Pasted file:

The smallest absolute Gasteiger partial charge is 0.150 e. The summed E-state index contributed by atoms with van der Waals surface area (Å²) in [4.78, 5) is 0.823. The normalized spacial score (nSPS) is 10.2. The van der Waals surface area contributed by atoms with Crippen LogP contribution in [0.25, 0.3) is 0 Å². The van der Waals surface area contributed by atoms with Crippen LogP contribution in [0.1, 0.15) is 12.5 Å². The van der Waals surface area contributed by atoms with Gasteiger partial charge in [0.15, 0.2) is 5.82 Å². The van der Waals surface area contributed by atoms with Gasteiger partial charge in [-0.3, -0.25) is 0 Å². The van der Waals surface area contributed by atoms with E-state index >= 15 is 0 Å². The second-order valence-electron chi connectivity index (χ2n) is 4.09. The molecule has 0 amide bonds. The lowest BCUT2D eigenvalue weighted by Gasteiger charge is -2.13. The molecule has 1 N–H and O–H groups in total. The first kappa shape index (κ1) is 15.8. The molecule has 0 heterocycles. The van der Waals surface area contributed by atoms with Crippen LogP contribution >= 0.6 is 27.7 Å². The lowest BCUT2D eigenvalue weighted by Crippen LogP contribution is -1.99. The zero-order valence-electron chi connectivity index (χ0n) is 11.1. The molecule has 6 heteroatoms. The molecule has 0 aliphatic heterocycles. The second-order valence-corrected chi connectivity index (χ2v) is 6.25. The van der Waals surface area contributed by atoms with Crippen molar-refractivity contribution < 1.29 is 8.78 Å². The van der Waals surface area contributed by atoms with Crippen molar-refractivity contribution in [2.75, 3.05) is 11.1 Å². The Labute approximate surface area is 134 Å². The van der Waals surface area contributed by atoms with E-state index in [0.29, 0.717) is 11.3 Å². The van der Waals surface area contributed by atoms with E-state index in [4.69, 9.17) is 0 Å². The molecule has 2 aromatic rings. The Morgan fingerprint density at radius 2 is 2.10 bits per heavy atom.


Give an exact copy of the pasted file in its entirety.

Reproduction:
The smallest absolute Gasteiger partial charge is 0.150 e. The summed E-state index contributed by atoms with van der Waals surface area (Å²) in [4.78, 5) is 0.823. The normalized spacial score (nSPS) is 10.2. The van der Waals surface area contributed by atoms with Crippen LogP contribution in [0.25, 0.3) is 0 Å². The van der Waals surface area contributed by atoms with Crippen LogP contribution in [0.1, 0.15) is 12.5 Å². The van der Waals surface area contributed by atoms with Gasteiger partial charge in [0.15, 0.2) is 5.82 Å². The van der Waals surface area contributed by atoms with Gasteiger partial charge in [-0.3, -0.25) is 0 Å². The van der Waals surface area contributed by atoms with E-state index >= 15 is 0 Å². The second-order valence-electron chi connectivity index (χ2n) is 4.09. The molecule has 0 amide bonds. The lowest BCUT2D eigenvalue weighted by Gasteiger charge is -2.13. The molecule has 1 N–H and O–H groups in total. The first kappa shape index (κ1) is 15.8. The molecule has 0 heterocycles. The van der Waals surface area contributed by atoms with Crippen LogP contribution >= 0.6 is 27.7 Å². The lowest BCUT2D eigenvalue weighted by Crippen LogP contribution is -1.99. The zero-order valence-electron chi connectivity index (χ0n) is 11.1. The molecule has 6 heteroatoms. The molecule has 0 aliphatic heterocycles. The second-order valence-corrected chi connectivity index (χ2v) is 6.25. The van der Waals surface area contributed by atoms with Crippen molar-refractivity contribution < 1.29 is 8.78 Å². The van der Waals surface area contributed by atoms with Crippen molar-refractivity contribution in [2.75, 3.05) is 11.1 Å². The Labute approximate surface area is 134 Å². The van der Waals surface area contributed by atoms with E-state index in [0.29, 0.717) is 11.3 Å². The van der Waals surface area contributed by atoms with E-state index in [4.69, 9.17) is 0 Å². The molecule has 2 aromatic rings. The Morgan fingerprint density at radius 2 is 2.10 bits per heavy atom.